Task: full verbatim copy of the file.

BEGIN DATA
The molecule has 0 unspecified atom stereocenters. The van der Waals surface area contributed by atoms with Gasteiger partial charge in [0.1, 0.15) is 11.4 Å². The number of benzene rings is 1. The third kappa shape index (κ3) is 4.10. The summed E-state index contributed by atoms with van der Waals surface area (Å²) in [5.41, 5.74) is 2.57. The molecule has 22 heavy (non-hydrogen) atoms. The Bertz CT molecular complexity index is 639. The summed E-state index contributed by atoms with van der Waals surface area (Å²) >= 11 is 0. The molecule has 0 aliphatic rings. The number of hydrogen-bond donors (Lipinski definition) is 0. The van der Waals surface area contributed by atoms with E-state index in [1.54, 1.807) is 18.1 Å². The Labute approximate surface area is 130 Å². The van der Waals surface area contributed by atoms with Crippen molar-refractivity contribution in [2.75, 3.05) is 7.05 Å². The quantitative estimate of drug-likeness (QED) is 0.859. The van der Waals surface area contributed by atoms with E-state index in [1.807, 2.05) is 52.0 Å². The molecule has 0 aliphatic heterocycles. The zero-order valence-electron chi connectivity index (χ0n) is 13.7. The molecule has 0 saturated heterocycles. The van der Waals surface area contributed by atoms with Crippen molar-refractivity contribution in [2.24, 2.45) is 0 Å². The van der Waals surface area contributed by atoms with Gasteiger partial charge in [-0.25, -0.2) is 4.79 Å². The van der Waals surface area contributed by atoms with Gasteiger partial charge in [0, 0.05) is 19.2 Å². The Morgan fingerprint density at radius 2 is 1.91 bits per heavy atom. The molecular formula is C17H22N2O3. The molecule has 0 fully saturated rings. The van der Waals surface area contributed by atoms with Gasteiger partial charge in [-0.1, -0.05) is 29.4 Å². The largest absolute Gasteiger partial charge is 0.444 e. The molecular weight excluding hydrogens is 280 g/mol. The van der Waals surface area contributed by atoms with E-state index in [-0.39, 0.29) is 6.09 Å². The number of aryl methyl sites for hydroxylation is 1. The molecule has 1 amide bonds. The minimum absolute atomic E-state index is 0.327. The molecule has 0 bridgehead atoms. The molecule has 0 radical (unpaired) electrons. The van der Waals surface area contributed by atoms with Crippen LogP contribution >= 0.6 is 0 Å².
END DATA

The molecule has 0 unspecified atom stereocenters. The van der Waals surface area contributed by atoms with Gasteiger partial charge in [0.1, 0.15) is 11.4 Å². The number of benzene rings is 1. The third kappa shape index (κ3) is 4.10. The summed E-state index contributed by atoms with van der Waals surface area (Å²) in [5.41, 5.74) is 2.57. The molecule has 22 heavy (non-hydrogen) atoms. The Bertz CT molecular complexity index is 639. The summed E-state index contributed by atoms with van der Waals surface area (Å²) >= 11 is 0. The molecule has 0 aliphatic rings. The number of hydrogen-bond donors (Lipinski definition) is 0. The van der Waals surface area contributed by atoms with E-state index in [1.54, 1.807) is 18.1 Å². The Labute approximate surface area is 130 Å². The van der Waals surface area contributed by atoms with Crippen molar-refractivity contribution in [2.75, 3.05) is 7.05 Å². The quantitative estimate of drug-likeness (QED) is 0.859. The van der Waals surface area contributed by atoms with E-state index in [1.807, 2.05) is 52.0 Å². The molecule has 0 aliphatic heterocycles. The zero-order valence-electron chi connectivity index (χ0n) is 13.7. The molecule has 0 saturated heterocycles. The van der Waals surface area contributed by atoms with Crippen molar-refractivity contribution in [2.24, 2.45) is 0 Å². The van der Waals surface area contributed by atoms with Gasteiger partial charge in [-0.25, -0.2) is 4.79 Å². The van der Waals surface area contributed by atoms with Gasteiger partial charge in [0, 0.05) is 19.2 Å². The Morgan fingerprint density at radius 2 is 1.91 bits per heavy atom. The molecular formula is C17H22N2O3. The molecule has 0 fully saturated rings. The van der Waals surface area contributed by atoms with Gasteiger partial charge in [-0.1, -0.05) is 29.4 Å². The largest absolute Gasteiger partial charge is 0.444 e. The molecular weight excluding hydrogens is 280 g/mol. The van der Waals surface area contributed by atoms with E-state index in [-0.39, 0.29) is 6.09 Å². The number of aryl methyl sites for hydroxylation is 1. The molecule has 1 amide bonds. The minimum absolute atomic E-state index is 0.327. The molecule has 0 bridgehead atoms. The molecule has 0 radical (unpaired) electrons. The van der Waals surface area contributed by atoms with Crippen LogP contribution >= 0.6 is 0 Å².